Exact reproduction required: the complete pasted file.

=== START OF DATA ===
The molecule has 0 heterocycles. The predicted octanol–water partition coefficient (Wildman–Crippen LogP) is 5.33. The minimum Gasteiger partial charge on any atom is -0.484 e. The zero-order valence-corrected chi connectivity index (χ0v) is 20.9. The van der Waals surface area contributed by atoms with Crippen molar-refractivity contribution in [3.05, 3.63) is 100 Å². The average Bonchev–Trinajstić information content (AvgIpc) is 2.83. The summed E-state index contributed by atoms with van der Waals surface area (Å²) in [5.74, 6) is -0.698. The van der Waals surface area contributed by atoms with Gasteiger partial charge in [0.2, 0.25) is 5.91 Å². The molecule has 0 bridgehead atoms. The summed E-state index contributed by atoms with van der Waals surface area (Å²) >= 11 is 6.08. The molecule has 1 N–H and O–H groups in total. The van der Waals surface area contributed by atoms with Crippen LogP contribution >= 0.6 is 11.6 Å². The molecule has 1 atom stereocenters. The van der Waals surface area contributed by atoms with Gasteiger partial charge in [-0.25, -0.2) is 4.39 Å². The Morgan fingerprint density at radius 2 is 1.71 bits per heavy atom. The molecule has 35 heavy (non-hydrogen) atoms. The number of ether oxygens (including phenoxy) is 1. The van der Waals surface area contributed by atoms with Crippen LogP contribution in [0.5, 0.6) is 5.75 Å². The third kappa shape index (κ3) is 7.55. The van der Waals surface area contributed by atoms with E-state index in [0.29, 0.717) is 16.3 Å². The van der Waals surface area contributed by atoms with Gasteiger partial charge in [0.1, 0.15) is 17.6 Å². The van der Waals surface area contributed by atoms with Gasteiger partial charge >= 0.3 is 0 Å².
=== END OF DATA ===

The molecule has 0 heterocycles. The predicted octanol–water partition coefficient (Wildman–Crippen LogP) is 5.33. The minimum Gasteiger partial charge on any atom is -0.484 e. The zero-order valence-corrected chi connectivity index (χ0v) is 20.9. The van der Waals surface area contributed by atoms with Crippen molar-refractivity contribution in [3.05, 3.63) is 100 Å². The average Bonchev–Trinajstić information content (AvgIpc) is 2.83. The summed E-state index contributed by atoms with van der Waals surface area (Å²) in [5.74, 6) is -0.698. The van der Waals surface area contributed by atoms with Gasteiger partial charge in [0.2, 0.25) is 5.91 Å². The molecule has 0 bridgehead atoms. The summed E-state index contributed by atoms with van der Waals surface area (Å²) >= 11 is 6.08. The molecule has 1 N–H and O–H groups in total. The van der Waals surface area contributed by atoms with Crippen LogP contribution >= 0.6 is 11.6 Å². The molecule has 1 atom stereocenters. The van der Waals surface area contributed by atoms with Gasteiger partial charge in [-0.25, -0.2) is 4.39 Å². The Morgan fingerprint density at radius 2 is 1.71 bits per heavy atom. The molecule has 35 heavy (non-hydrogen) atoms. The number of ether oxygens (including phenoxy) is 1. The van der Waals surface area contributed by atoms with Crippen LogP contribution in [0.5, 0.6) is 5.75 Å². The third kappa shape index (κ3) is 7.55. The van der Waals surface area contributed by atoms with E-state index in [0.29, 0.717) is 16.3 Å². The van der Waals surface area contributed by atoms with Gasteiger partial charge in [0.1, 0.15) is 17.6 Å². The van der Waals surface area contributed by atoms with Gasteiger partial charge >= 0.3 is 0 Å².